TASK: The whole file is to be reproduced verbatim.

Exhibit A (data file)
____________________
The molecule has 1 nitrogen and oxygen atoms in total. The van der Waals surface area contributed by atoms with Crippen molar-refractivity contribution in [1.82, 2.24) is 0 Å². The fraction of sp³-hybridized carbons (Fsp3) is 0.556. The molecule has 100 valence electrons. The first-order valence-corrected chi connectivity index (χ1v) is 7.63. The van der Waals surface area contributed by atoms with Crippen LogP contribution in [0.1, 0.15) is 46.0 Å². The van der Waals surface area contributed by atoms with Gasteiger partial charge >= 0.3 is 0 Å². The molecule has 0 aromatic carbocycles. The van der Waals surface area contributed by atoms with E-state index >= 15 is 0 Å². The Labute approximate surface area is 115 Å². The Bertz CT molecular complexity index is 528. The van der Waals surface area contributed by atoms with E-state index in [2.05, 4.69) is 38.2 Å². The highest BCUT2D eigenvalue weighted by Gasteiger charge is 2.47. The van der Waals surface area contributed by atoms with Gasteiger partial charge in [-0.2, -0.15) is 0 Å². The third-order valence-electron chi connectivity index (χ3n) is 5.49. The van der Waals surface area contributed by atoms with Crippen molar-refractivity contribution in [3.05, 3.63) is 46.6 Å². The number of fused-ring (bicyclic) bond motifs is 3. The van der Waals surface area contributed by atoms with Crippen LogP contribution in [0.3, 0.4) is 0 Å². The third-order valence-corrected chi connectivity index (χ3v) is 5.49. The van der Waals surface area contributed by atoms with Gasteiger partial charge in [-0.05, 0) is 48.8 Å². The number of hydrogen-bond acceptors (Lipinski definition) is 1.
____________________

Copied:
The molecule has 1 nitrogen and oxygen atoms in total. The van der Waals surface area contributed by atoms with Crippen molar-refractivity contribution in [1.82, 2.24) is 0 Å². The fraction of sp³-hybridized carbons (Fsp3) is 0.556. The molecule has 100 valence electrons. The first-order valence-corrected chi connectivity index (χ1v) is 7.63. The van der Waals surface area contributed by atoms with Crippen LogP contribution in [0.1, 0.15) is 46.0 Å². The van der Waals surface area contributed by atoms with Gasteiger partial charge >= 0.3 is 0 Å². The molecule has 0 aromatic carbocycles. The van der Waals surface area contributed by atoms with E-state index >= 15 is 0 Å². The Labute approximate surface area is 115 Å². The Bertz CT molecular complexity index is 528. The van der Waals surface area contributed by atoms with E-state index in [2.05, 4.69) is 38.2 Å². The highest BCUT2D eigenvalue weighted by Gasteiger charge is 2.47. The van der Waals surface area contributed by atoms with Gasteiger partial charge in [-0.2, -0.15) is 0 Å². The third-order valence-electron chi connectivity index (χ3n) is 5.49. The van der Waals surface area contributed by atoms with Crippen molar-refractivity contribution in [3.05, 3.63) is 46.6 Å². The number of fused-ring (bicyclic) bond motifs is 3. The van der Waals surface area contributed by atoms with Crippen LogP contribution in [0.3, 0.4) is 0 Å². The third-order valence-corrected chi connectivity index (χ3v) is 5.49. The van der Waals surface area contributed by atoms with Gasteiger partial charge in [-0.05, 0) is 48.8 Å². The number of hydrogen-bond acceptors (Lipinski definition) is 1.